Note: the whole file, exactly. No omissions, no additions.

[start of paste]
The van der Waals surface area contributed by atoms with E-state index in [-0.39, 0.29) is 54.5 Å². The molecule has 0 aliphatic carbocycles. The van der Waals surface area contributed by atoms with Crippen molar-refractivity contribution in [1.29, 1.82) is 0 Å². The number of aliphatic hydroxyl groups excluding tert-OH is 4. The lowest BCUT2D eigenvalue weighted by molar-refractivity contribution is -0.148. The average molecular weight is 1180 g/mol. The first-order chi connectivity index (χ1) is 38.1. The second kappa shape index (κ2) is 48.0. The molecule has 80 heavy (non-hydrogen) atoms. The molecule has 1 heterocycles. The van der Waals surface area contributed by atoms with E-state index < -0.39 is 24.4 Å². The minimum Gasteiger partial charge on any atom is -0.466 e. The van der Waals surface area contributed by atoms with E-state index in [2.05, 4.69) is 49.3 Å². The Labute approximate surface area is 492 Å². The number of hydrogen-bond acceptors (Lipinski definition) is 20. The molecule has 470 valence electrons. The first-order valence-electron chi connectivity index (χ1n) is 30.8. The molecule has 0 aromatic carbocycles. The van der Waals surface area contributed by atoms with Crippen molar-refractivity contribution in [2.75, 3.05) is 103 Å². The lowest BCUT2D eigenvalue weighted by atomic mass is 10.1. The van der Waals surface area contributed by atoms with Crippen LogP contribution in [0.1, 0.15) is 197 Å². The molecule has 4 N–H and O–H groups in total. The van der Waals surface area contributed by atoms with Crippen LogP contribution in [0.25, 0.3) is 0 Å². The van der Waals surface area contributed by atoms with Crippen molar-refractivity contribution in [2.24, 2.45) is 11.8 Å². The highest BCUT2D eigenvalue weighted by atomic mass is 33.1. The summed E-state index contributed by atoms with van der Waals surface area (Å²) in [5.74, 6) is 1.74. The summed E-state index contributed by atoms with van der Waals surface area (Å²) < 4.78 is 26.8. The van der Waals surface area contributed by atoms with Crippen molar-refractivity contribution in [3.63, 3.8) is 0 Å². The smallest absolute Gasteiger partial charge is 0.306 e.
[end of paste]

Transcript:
The van der Waals surface area contributed by atoms with E-state index in [-0.39, 0.29) is 54.5 Å². The molecule has 0 aliphatic carbocycles. The van der Waals surface area contributed by atoms with Crippen molar-refractivity contribution in [1.29, 1.82) is 0 Å². The number of aliphatic hydroxyl groups excluding tert-OH is 4. The lowest BCUT2D eigenvalue weighted by molar-refractivity contribution is -0.148. The average molecular weight is 1180 g/mol. The first-order chi connectivity index (χ1) is 38.1. The second kappa shape index (κ2) is 48.0. The molecule has 80 heavy (non-hydrogen) atoms. The molecule has 1 heterocycles. The van der Waals surface area contributed by atoms with E-state index < -0.39 is 24.4 Å². The minimum Gasteiger partial charge on any atom is -0.466 e. The van der Waals surface area contributed by atoms with E-state index in [2.05, 4.69) is 49.3 Å². The Labute approximate surface area is 492 Å². The number of hydrogen-bond acceptors (Lipinski definition) is 20. The molecule has 470 valence electrons. The first-order valence-electron chi connectivity index (χ1n) is 30.8. The molecule has 0 aromatic carbocycles. The van der Waals surface area contributed by atoms with Crippen molar-refractivity contribution in [2.75, 3.05) is 103 Å². The lowest BCUT2D eigenvalue weighted by atomic mass is 10.1. The van der Waals surface area contributed by atoms with Crippen LogP contribution in [0.1, 0.15) is 197 Å². The molecule has 4 N–H and O–H groups in total. The van der Waals surface area contributed by atoms with Crippen LogP contribution in [0.25, 0.3) is 0 Å². The van der Waals surface area contributed by atoms with Crippen molar-refractivity contribution in [2.24, 2.45) is 11.8 Å². The highest BCUT2D eigenvalue weighted by atomic mass is 33.1. The summed E-state index contributed by atoms with van der Waals surface area (Å²) in [5.74, 6) is 1.74. The summed E-state index contributed by atoms with van der Waals surface area (Å²) < 4.78 is 26.8. The van der Waals surface area contributed by atoms with Crippen molar-refractivity contribution in [3.63, 3.8) is 0 Å². The smallest absolute Gasteiger partial charge is 0.306 e.